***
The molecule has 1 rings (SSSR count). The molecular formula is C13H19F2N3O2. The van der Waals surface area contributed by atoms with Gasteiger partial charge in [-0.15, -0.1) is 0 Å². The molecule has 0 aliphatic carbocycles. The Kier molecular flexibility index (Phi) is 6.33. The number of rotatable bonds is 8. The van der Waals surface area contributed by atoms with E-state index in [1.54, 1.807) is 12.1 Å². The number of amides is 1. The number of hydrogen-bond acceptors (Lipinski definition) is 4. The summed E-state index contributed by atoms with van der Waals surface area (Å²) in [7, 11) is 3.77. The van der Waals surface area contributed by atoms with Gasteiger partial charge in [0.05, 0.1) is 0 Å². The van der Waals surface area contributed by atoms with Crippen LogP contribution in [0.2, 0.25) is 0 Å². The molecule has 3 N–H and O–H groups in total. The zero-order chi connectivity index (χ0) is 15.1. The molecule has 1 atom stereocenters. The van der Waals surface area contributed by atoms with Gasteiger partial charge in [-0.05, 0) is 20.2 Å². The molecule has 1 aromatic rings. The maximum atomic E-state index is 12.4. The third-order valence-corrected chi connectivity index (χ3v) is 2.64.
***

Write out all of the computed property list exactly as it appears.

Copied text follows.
The molecule has 1 rings (SSSR count). The molecular formula is C13H19F2N3O2. The van der Waals surface area contributed by atoms with Gasteiger partial charge in [-0.15, -0.1) is 0 Å². The molecule has 0 aliphatic carbocycles. The Kier molecular flexibility index (Phi) is 6.33. The number of rotatable bonds is 8. The van der Waals surface area contributed by atoms with E-state index in [1.54, 1.807) is 12.1 Å². The number of amides is 1. The number of hydrogen-bond acceptors (Lipinski definition) is 4. The summed E-state index contributed by atoms with van der Waals surface area (Å²) in [7, 11) is 3.77. The van der Waals surface area contributed by atoms with Gasteiger partial charge in [0.05, 0.1) is 0 Å². The van der Waals surface area contributed by atoms with Crippen LogP contribution in [0.2, 0.25) is 0 Å². The molecule has 3 N–H and O–H groups in total. The zero-order chi connectivity index (χ0) is 15.1. The molecule has 1 atom stereocenters. The van der Waals surface area contributed by atoms with Gasteiger partial charge in [-0.05, 0) is 20.2 Å². The molecule has 1 aromatic rings. The maximum atomic E-state index is 12.4. The third-order valence-corrected chi connectivity index (χ3v) is 2.64.